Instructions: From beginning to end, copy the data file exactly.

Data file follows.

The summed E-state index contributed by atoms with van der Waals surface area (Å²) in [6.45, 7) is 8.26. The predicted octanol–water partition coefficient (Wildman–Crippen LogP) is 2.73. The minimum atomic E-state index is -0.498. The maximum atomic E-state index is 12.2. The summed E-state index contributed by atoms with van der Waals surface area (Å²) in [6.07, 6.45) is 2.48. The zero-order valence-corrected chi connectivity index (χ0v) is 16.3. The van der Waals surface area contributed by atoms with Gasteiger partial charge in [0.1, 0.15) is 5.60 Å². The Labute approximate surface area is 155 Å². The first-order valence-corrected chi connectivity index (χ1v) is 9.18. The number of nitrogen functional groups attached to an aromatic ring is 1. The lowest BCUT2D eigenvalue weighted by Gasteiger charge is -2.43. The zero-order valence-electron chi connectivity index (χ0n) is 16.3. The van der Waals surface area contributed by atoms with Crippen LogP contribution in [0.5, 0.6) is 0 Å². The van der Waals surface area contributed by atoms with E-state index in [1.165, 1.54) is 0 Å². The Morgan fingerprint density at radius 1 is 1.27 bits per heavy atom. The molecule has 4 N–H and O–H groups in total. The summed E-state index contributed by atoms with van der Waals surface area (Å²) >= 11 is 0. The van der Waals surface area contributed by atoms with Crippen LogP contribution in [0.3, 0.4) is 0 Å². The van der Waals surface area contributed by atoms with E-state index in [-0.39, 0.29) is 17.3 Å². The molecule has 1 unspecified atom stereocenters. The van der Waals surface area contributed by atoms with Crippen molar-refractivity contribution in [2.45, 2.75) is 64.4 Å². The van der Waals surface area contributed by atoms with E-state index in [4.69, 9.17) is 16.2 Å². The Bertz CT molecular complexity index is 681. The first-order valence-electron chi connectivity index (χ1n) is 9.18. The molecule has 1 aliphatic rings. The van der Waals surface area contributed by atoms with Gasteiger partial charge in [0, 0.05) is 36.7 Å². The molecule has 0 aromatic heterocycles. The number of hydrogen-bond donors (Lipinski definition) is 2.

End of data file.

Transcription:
The summed E-state index contributed by atoms with van der Waals surface area (Å²) in [6.45, 7) is 8.26. The predicted octanol–water partition coefficient (Wildman–Crippen LogP) is 2.73. The minimum atomic E-state index is -0.498. The maximum atomic E-state index is 12.2. The summed E-state index contributed by atoms with van der Waals surface area (Å²) in [6.07, 6.45) is 2.48. The zero-order valence-corrected chi connectivity index (χ0v) is 16.3. The van der Waals surface area contributed by atoms with Gasteiger partial charge in [0.1, 0.15) is 5.60 Å². The Labute approximate surface area is 155 Å². The first-order valence-corrected chi connectivity index (χ1v) is 9.18. The number of nitrogen functional groups attached to an aromatic ring is 1. The lowest BCUT2D eigenvalue weighted by Gasteiger charge is -2.43. The zero-order valence-electron chi connectivity index (χ0n) is 16.3. The van der Waals surface area contributed by atoms with Crippen LogP contribution in [0.5, 0.6) is 0 Å². The van der Waals surface area contributed by atoms with E-state index in [1.165, 1.54) is 0 Å². The Morgan fingerprint density at radius 1 is 1.27 bits per heavy atom. The molecule has 4 N–H and O–H groups in total. The summed E-state index contributed by atoms with van der Waals surface area (Å²) >= 11 is 0. The van der Waals surface area contributed by atoms with Crippen LogP contribution in [0.3, 0.4) is 0 Å². The van der Waals surface area contributed by atoms with E-state index in [-0.39, 0.29) is 17.3 Å². The molecule has 1 unspecified atom stereocenters. The van der Waals surface area contributed by atoms with Crippen molar-refractivity contribution in [2.45, 2.75) is 64.4 Å². The van der Waals surface area contributed by atoms with E-state index in [4.69, 9.17) is 16.2 Å². The Bertz CT molecular complexity index is 681. The first-order valence-electron chi connectivity index (χ1n) is 9.18. The molecule has 1 aliphatic rings. The van der Waals surface area contributed by atoms with Gasteiger partial charge in [0, 0.05) is 36.7 Å². The molecule has 0 aromatic heterocycles. The number of hydrogen-bond donors (Lipinski definition) is 2.